Published online by Cambridge University Press: 13 July 2019
‘Utopia’ is one of the rare literary neologisms of the Renaissance that can be traced to a clear and confirmed source. It was the English humanist Thomas More who created the term 500 years ago to describe an ideal imaginary society in his Latin text De optimo reipublicae deque nova insula Utopia, first published in Leuven in 1516. At a time when European expeditions to the ‘New World’ were bringing back news of peoples, places and politics so different from those of Europe, the discovery of Utopia – an island community whose inhabitants enjoyed a peaceful, plentiful, egalitarian and ordered existence – seemed within the realms of possibility. Juxtaposing a tale of Raphaël Hythloday's fictional travels to Utopia against a historically accurate framing narrative of Amerigo Vespucci's voyages around the world, More managed to perform a realistic critique of contemporary England while projecting his dream of a better way of being in the world. The inherent ambiguity of utopia as both unreal and ideal is encoded in More's pun on the Greek roots of his neologism, not differentiating between ou-topos (no place) and eu-topos (good place).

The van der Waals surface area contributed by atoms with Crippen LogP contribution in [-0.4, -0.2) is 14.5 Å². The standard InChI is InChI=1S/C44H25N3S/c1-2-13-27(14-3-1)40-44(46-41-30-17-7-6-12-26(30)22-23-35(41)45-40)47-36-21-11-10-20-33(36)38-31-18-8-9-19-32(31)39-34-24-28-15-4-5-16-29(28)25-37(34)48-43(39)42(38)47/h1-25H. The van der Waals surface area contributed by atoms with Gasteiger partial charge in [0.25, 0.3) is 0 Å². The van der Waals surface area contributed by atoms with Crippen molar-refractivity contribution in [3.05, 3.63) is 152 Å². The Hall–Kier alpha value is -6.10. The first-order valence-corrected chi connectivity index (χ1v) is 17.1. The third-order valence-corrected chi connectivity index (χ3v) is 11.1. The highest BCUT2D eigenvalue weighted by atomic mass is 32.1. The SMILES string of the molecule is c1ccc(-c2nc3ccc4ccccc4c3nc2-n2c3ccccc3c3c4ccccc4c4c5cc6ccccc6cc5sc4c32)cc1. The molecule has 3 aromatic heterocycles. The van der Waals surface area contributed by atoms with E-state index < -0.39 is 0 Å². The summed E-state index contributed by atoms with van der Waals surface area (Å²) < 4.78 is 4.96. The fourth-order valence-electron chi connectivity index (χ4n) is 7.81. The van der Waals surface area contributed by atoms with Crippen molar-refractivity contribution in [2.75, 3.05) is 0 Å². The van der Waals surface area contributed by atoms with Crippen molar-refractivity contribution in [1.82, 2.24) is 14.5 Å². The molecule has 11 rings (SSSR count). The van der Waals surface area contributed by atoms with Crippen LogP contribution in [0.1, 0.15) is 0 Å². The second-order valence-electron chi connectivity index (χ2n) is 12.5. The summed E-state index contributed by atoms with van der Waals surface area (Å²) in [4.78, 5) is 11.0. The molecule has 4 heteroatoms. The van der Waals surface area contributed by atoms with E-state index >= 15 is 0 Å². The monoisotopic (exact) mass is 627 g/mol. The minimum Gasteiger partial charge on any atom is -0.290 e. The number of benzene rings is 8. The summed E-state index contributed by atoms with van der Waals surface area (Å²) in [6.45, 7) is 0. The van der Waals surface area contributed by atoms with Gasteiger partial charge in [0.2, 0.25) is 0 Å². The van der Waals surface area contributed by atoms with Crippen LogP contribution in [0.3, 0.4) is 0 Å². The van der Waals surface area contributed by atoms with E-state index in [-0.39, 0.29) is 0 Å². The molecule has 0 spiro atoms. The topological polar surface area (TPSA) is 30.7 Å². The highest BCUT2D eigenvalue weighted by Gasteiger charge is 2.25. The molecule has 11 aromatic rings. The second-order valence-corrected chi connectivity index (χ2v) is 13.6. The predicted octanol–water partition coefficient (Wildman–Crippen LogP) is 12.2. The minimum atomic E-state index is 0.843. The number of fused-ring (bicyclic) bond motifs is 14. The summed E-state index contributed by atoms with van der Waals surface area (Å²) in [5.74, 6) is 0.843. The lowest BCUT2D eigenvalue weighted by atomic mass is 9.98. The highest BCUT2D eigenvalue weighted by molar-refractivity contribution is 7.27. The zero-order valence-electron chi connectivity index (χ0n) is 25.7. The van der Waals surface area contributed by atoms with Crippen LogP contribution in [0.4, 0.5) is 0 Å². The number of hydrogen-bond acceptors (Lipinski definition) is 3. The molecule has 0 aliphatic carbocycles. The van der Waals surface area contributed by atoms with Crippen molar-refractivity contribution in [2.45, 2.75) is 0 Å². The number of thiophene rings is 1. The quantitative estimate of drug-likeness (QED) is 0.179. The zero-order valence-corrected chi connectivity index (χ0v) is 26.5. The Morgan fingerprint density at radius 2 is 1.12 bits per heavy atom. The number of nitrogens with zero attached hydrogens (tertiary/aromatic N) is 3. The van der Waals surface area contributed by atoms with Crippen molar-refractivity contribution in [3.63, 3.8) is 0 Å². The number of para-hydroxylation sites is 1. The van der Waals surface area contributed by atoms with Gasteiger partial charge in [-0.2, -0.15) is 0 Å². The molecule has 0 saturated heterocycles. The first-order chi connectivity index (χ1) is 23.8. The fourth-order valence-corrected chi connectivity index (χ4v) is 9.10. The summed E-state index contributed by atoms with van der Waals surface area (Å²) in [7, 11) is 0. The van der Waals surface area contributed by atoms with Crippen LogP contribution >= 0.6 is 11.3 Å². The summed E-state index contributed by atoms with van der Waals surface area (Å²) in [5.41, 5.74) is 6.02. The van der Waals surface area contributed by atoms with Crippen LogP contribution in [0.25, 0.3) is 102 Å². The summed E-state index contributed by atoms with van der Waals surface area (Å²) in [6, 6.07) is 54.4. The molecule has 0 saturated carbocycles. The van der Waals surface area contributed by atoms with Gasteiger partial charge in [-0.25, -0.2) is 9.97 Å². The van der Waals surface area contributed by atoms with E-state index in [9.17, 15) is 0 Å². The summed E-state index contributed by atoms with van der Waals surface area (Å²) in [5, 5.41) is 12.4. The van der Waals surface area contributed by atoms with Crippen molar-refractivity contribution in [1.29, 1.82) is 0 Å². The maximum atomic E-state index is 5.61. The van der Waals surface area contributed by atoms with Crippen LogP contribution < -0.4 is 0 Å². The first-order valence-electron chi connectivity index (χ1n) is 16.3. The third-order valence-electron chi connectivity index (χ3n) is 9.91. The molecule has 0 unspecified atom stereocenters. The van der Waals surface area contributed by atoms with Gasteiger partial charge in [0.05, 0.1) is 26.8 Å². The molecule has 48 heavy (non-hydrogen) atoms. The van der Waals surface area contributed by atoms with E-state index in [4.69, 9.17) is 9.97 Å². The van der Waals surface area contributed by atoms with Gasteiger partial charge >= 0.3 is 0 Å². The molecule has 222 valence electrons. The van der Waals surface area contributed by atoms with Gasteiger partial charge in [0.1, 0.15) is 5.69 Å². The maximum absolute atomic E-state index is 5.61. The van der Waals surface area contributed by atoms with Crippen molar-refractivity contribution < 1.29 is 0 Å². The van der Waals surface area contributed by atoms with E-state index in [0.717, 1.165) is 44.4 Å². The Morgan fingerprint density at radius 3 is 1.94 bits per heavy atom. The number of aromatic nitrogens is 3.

Definitions of utopia are almost as varied as the societies that are imagined. Eminent scholar in the field Lyman Tower Sargent (1994, 9) explains the term as ‘a non-existent society described in considerable detail and normally located in time and space’. The connections between utopia and travel writing have inspired considerable scholarly study, especially focused on the early modern period (Campbell 1988; Houston 2010; Greenblatt 1991; Pohl 2010). As each genre has evolved, so too have the links between them. Bill Ashcroft (2015, 255) offers a contemporary theorization of this relationship:
The link between travel writing and utopian fiction has generally been effected in two ways: the idea of travel to exotic places which might offer a glimpse of Paradise, or at least an alternative to one's present life; and travelling to far-flung places to create utopias. But there is a third and gradually more frequent reality in which the phenomenon Bloch calls the ‘anticipatory consciousness’ identifies travel writing as itself a form of utopianism.
In this way, Ashcroft enumerates the critical, colonial (see colonialism) and transformational functions of both utopian and travel writing, as observed in More's defining text, which permeate both genres to different degrees, depending upon the political and social contexts in which they are situated.